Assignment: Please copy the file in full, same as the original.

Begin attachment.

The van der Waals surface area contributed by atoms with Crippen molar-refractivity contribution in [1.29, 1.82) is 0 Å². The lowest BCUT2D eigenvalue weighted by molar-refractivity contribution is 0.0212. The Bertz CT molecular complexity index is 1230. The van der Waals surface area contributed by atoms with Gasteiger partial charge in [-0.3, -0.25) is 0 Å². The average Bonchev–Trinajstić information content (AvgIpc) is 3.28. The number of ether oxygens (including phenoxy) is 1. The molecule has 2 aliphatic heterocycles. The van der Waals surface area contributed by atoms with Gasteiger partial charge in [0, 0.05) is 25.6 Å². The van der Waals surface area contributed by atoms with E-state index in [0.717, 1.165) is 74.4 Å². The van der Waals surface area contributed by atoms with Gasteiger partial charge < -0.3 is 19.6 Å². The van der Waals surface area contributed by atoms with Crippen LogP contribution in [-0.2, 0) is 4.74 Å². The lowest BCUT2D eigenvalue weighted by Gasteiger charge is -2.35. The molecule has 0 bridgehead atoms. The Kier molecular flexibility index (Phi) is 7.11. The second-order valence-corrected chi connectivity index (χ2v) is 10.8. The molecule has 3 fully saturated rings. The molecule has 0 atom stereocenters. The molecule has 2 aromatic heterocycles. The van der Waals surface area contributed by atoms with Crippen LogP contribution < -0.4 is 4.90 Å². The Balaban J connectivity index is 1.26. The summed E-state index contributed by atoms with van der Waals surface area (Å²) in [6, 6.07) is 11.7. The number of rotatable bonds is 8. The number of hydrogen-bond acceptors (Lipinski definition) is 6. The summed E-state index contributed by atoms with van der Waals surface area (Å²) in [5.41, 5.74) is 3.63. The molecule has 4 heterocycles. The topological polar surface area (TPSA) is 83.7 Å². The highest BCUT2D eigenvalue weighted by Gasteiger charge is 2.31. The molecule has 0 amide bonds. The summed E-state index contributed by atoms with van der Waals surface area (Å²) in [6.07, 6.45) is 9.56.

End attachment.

The van der Waals surface area contributed by atoms with Crippen molar-refractivity contribution in [1.29, 1.82) is 0 Å². The lowest BCUT2D eigenvalue weighted by molar-refractivity contribution is 0.0212. The Bertz CT molecular complexity index is 1230. The van der Waals surface area contributed by atoms with Gasteiger partial charge in [-0.3, -0.25) is 0 Å². The average Bonchev–Trinajstić information content (AvgIpc) is 3.28. The number of ether oxygens (including phenoxy) is 1. The molecule has 2 aliphatic heterocycles. The van der Waals surface area contributed by atoms with Gasteiger partial charge in [0, 0.05) is 25.6 Å². The van der Waals surface area contributed by atoms with E-state index in [0.717, 1.165) is 74.4 Å². The van der Waals surface area contributed by atoms with Gasteiger partial charge < -0.3 is 19.6 Å². The van der Waals surface area contributed by atoms with Crippen LogP contribution in [-0.2, 0) is 4.74 Å². The lowest BCUT2D eigenvalue weighted by Gasteiger charge is -2.35. The molecule has 0 bridgehead atoms. The Kier molecular flexibility index (Phi) is 7.11. The second-order valence-corrected chi connectivity index (χ2v) is 10.8. The molecule has 3 fully saturated rings. The molecule has 0 atom stereocenters. The molecule has 2 aromatic heterocycles. The van der Waals surface area contributed by atoms with Crippen LogP contribution < -0.4 is 4.90 Å². The Balaban J connectivity index is 1.26. The summed E-state index contributed by atoms with van der Waals surface area (Å²) in [6, 6.07) is 11.7. The number of rotatable bonds is 8. The number of hydrogen-bond acceptors (Lipinski definition) is 6. The summed E-state index contributed by atoms with van der Waals surface area (Å²) in [5.41, 5.74) is 3.63. The molecule has 4 heterocycles. The topological polar surface area (TPSA) is 83.7 Å². The highest BCUT2D eigenvalue weighted by Gasteiger charge is 2.31. The molecule has 0 amide bonds. The summed E-state index contributed by atoms with van der Waals surface area (Å²) in [6.07, 6.45) is 9.56.